The Oxford Companion to the Mind
edited by Richard L. Gregory, with the assistance of O.L. Zangwill
Oxford University Press, 856 pp., $49.95
We are now beginning to understand the physical basis of normal and abnormal mental activity largely because of recent advances in the neurosciences. Among the concerns of The Oxford Companion to the Mind, edited by Richard L. Gregory and the late Oliver L. Zangwill, both well-known British psychologists, is to describe these advances. The book includes many entries on important writers in the history of philosophy and psychology. It has several well-informed and skeptical entries on telepathy, clairvoyance, and paranormal phenomena. It takes account of modern developments in linguistics and learning theory. But the heart of the book is its numerous entries on the neurosciences; the longest, “Nervous System,” by the English neurologist Peter Nathan, gives a twenty-page account of current knowledge of the brain, and it is supplemented by such articles as “Brain Development,” “Brain Function and Awareness,” “Neurotransmitters,” and “Neuronal Connectivity and Brain Function.” Articles on Parkinsonism, schizophrenia, depression, and dementia discuss the breakdown of normal function.
Some of these articles describe current knowledge of the mechanisms by which nerve cells interact, for example, the ways in which the fifty or more chemical transmitters communicate information from one nerve cell to another, and, for another, the possible relation of these transmitters to some forms of brain disease. As exciting as these discoveries are, many central questions remain unanswered, such as what are the purposes of these mechanisms in the overall functioning of the brain. The discovery, for example, in the 1970s of the “natural opiates,” the endorphins, led to the suggestion that their release within the brain may be responsible for the “high” experienced by joggers; and an endorphin malfunction may explain why some people suffer from claustrophobia and therefore develop severe anxiety in elevators and other enclosed spaces, but the precise connections between the chemicals and such feelings remain to be established. (The entry on endorphins itself is fairly brief and the physiological and psychological effects of chemical transmitters in general are discussed in the entry “Neurotransmitters.”)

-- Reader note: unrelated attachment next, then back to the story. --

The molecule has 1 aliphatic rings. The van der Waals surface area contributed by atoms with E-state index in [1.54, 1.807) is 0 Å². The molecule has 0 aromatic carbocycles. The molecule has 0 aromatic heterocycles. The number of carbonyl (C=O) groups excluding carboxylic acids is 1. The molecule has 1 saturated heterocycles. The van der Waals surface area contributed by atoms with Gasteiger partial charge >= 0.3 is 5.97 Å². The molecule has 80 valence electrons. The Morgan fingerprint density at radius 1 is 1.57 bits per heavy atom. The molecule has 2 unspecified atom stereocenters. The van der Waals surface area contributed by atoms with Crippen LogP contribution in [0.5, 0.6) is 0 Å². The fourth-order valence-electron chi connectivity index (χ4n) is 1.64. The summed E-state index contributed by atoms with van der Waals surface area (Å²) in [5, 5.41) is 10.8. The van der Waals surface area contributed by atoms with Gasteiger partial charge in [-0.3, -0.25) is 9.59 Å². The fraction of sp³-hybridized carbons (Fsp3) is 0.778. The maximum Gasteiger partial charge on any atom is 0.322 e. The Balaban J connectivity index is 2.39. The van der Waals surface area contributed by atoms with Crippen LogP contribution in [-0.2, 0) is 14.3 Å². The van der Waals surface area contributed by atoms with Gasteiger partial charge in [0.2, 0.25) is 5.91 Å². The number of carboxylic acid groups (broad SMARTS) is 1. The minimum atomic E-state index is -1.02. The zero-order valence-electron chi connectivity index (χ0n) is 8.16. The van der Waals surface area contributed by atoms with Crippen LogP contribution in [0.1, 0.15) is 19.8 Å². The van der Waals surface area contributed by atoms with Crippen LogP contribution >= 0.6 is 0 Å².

It has been suggested that neurotransmitters may provide the key to our understanding of the biochemical basis of normal and abnormal psychology. In the entry “Parkinsonism” K.A. Flowers of the University of Hull writes, for example, of the various possible functions of the neurotransmitter dopamine:
Of particular interest is the finding that while a deficiency of dopamine is associated with Parkinsonism, over-activity in the dopamine system produces schizophrenia-like behavioural effects. This opens up the possibility that it is the biochemical status of the nervous system that underlies psychological and psychiatric changes in Parkinsonian patients and schizophrenics. It also holds out hope for the continued development of effective treatment, but as with studies of the biochemical basis of schizophrenia, the exact relation of the mechanisms of the nervous system to the characteristics of the mind remains elusive. Progress in this problem may well depend as much on advances in our understanding of the latter as of the former.
As this entry makes clear, research on neurotransmitters is still far from …
Paranormal Companionship February 16, 1989